Install PowerShell for Exchange on workstation

PowerShell plays a central role in managing Exchange, both for Office 365 and on-premise. Instead of executing commands and scripts on the server console, you can install the Exchange module on a workstation. The on-prem variant requires a little more effort.

Microsoft currently provides version 2 of the module for Exchange Online. The installation there is as follows.

First you have to check the basic authentication for Windows Remote Management (WinRM) via a command prompt with administrative rights and configure it if necessary. To display the current settings, enter this command:

winrm get winrm / config / client / auth

Show current settings for WinRM authentication

By default, the value for basic already on true ring. If this is not the case, you can use it

winrm set winrm / config / client / auth @ {Basic = "true"}

change accordingly. If this setting is not given, the error message appears when you try to connect to Exchange Online

The WinRM client cannot process the request. Basic authentication is currently disabled in the client configuration.

Install module for Exchange Online

The following commands are executed in a PowerShell console with administrative rights.

Install modules PowershellGet -Force

In order to be able to execute scripts, if you have not already done so, you have to relax the execution policy:

Set-ExecutionPolicy RemoteSigned

After this step, you close the PowerShell console and then open it again with elevated rights. Next I install the module ExchangeOnlineManagement:

Install-Module -Name ExchangeOnlineManagement

Install PowerShell module ExchangeOnlineManagement

Now you start with

Connect-ExchangeOnline

connect to Office 365 to send commands.

Connect to Exchange Online using the Connect-ExchangeOnline cmdlet

After logging in, the command outputs a small table that shows which cmdlets have changed with the new module.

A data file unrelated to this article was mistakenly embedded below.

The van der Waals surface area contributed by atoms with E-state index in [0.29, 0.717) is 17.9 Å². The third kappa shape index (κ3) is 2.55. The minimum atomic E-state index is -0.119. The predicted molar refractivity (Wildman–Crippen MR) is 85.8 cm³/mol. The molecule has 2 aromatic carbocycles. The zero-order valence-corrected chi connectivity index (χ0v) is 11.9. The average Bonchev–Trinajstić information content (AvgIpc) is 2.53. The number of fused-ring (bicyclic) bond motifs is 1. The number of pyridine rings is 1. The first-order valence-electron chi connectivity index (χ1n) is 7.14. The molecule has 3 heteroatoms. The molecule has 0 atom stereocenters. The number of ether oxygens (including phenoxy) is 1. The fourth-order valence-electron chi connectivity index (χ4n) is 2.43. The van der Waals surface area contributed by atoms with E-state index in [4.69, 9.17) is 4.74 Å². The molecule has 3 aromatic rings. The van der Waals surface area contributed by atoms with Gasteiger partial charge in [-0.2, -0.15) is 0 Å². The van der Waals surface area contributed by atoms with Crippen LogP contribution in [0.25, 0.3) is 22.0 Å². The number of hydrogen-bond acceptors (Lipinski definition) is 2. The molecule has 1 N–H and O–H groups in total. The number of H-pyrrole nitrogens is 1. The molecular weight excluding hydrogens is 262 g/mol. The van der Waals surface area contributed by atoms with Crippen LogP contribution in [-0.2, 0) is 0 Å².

Install the Exchange Management Shell

In the on-prem version, the whole thing is a bit more complex, since PowerShell for Exchange is part of the management tools. These are on the installation media for Exchange.

First you create the prerequisites by activating some optional features:

Enable-WindowsOptionalFeature -Online -FeatureName IIS-ManagementScriptingTools, IIS-ManagementScriptingTools, IIS-IIS6ManagementCompatibility, IIS-LegacySnapIn, IIS-ManagementConsole, IIS-Metabase, IIS-WebServerManagementTools, IIS-WebServerRole

Enable optional features required by Exchange management tools

In addition, you have to make sure that the correct version of the .NET framework is installed.

Then Microsoft Visual C ++ 2012 Redistributable is required before you can start with the actual installation.

Microsoft Visual C ++ 2012 Redistributable is another prerequisite for the management tools.

The installation of the Exchange Management Tools can now begin with the command:

D: setup / mode: install / role: managementtools / IAcceptExchangeServerLicenseTerms

Run Setup for Exchange to install the management tools

After the setup, you either call the local Exchange PowerShell or the snap-in to administer Exchange with it.

Setup sets up an icon for the Exchange Management Shell in the Start menu.

Update

From time to time, both the Exchange Online module and the management shell for an on-premises Exchange must be updated. In Exchange Online, you enter these commands for this purpose:

Update modules PowershellGet Update modules -Name ExchangeOnlineManagement

With Exchange on Prem, current versions of the cumulative updates come once a quarter.

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